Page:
In the subclassification of the apparel industry, the Caps and Cloth Hats Division was defined as embracing, - "The manufacture of men's and boys' hats or caps (except men's and boys' fur-felt, woolfelt, straw, and silk and opera hats and bodies) from any woven material, any purchased knitted material, leather, leatherette, or any combination of such materials, including, but without limitation, uniform caps, aviation caps, and shop and railroad caps; and including the manufacture of cap visors, bands, and brims, and the manufacture of sweat bands from any material other than leather."

This definition more specifically described the character of apparel whose manufacture was to be subject to the requirements of the wage order. The manufacture of hats and caps bore a reasonable relation to the apparel industry; and the Administrator's inclusion of the defendants' manufacture within the Caps and Cloth Hats Division was justified, not only because the defendants manufactured hats and caps, but particularly because they employed the manufacturing processes specified in the industry definition. The determination that the defendants should be placed within the Caps and Cloth Hats Division was within the Administrator's discretion. Opp Cotton Mills, Inc. v. Administrator, supra, 312 U.S. at pages 143-145, 61 S. Ct. at page 532, 85 L. Ed. 624.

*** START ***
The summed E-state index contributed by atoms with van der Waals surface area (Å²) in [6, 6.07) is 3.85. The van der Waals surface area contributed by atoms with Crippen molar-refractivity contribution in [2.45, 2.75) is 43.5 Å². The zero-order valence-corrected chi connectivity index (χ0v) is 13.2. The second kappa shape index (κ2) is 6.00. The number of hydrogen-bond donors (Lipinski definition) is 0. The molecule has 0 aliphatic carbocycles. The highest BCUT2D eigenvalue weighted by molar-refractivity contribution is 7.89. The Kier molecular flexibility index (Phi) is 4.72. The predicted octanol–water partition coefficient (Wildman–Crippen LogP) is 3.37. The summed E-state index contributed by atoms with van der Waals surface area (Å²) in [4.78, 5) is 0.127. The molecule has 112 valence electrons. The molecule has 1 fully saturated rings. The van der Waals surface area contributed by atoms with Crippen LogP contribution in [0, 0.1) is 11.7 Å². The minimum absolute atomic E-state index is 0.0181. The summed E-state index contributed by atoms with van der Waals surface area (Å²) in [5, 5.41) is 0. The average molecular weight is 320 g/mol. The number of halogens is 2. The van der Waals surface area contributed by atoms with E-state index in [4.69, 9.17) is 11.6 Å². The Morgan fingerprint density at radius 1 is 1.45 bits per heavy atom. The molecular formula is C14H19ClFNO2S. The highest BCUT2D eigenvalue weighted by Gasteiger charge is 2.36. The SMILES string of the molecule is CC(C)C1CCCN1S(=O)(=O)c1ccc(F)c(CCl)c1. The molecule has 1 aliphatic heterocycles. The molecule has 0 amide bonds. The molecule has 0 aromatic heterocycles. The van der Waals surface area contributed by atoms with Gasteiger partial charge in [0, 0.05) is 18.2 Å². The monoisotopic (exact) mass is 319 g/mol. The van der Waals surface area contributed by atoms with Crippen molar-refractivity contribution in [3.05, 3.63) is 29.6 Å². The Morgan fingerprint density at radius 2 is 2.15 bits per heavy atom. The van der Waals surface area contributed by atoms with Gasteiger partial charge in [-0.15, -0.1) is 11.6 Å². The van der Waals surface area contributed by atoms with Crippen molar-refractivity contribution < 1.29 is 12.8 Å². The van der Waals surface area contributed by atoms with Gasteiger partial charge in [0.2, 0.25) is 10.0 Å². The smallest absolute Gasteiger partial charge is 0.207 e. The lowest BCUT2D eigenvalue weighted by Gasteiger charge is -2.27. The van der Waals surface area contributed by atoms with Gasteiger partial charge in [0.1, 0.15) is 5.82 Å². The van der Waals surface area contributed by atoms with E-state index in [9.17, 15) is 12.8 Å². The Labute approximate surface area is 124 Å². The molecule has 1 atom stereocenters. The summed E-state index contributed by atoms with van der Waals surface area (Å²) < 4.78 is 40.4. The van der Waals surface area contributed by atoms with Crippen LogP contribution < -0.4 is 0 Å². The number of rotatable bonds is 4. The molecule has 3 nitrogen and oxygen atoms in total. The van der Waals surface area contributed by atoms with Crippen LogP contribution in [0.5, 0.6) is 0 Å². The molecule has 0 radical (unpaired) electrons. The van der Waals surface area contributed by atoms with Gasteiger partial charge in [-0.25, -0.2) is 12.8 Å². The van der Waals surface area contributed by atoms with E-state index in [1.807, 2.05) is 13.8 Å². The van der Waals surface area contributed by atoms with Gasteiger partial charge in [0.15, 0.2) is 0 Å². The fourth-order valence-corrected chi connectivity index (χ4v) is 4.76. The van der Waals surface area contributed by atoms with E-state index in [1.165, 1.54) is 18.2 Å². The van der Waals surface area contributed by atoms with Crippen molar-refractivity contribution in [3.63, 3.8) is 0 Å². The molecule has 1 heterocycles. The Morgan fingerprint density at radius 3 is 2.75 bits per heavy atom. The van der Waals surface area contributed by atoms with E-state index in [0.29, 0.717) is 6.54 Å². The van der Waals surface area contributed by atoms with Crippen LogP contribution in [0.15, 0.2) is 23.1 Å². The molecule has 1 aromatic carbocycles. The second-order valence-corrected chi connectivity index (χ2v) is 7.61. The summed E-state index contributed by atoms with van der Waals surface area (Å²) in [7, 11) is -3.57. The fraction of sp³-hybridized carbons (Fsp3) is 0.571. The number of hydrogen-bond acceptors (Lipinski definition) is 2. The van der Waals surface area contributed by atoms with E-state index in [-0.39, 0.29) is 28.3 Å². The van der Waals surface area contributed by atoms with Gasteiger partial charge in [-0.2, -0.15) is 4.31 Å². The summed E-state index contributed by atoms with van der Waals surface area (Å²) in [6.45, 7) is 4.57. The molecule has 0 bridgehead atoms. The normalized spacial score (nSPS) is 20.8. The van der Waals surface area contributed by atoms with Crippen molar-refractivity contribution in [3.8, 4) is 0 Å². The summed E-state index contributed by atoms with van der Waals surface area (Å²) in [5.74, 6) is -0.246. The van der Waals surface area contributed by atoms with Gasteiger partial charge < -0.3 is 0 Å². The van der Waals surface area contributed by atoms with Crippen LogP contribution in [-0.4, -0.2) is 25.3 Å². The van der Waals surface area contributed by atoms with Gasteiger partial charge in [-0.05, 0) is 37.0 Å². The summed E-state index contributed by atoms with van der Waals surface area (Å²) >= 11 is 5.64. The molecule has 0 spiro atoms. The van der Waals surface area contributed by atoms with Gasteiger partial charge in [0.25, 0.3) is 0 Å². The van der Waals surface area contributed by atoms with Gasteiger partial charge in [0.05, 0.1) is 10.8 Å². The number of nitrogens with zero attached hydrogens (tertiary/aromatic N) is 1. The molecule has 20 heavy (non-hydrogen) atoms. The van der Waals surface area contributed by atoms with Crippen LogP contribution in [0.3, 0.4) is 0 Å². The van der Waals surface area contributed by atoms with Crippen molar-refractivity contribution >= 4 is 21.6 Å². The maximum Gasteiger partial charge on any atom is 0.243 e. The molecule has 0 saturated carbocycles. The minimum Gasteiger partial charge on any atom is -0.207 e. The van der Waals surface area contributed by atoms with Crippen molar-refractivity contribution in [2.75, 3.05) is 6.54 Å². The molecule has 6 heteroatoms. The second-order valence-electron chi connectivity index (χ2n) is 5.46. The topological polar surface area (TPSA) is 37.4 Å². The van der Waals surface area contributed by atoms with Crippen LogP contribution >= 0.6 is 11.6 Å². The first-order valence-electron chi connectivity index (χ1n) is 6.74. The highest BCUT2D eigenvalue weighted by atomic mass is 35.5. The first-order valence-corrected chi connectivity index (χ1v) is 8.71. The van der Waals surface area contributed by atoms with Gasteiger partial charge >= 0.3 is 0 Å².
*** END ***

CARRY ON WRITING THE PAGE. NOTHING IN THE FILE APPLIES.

The definition applicable to the Hat industry of head-wear not embraced by the definition applicable to the Caps and Cloth Hats Division of the apparel industry.*fn1

The defendants concede that the definition relating to the Caps and Cloth Hats Division is sufficiently specific to include their manufacture of hats and caps but argue that the definition applicable to the division must be read in the light of the definition of the industry. As already indicated, we think that the definition applicable to the apparel industry reasonably embraced the manufacture of hats and caps, which are apparel if intended to ...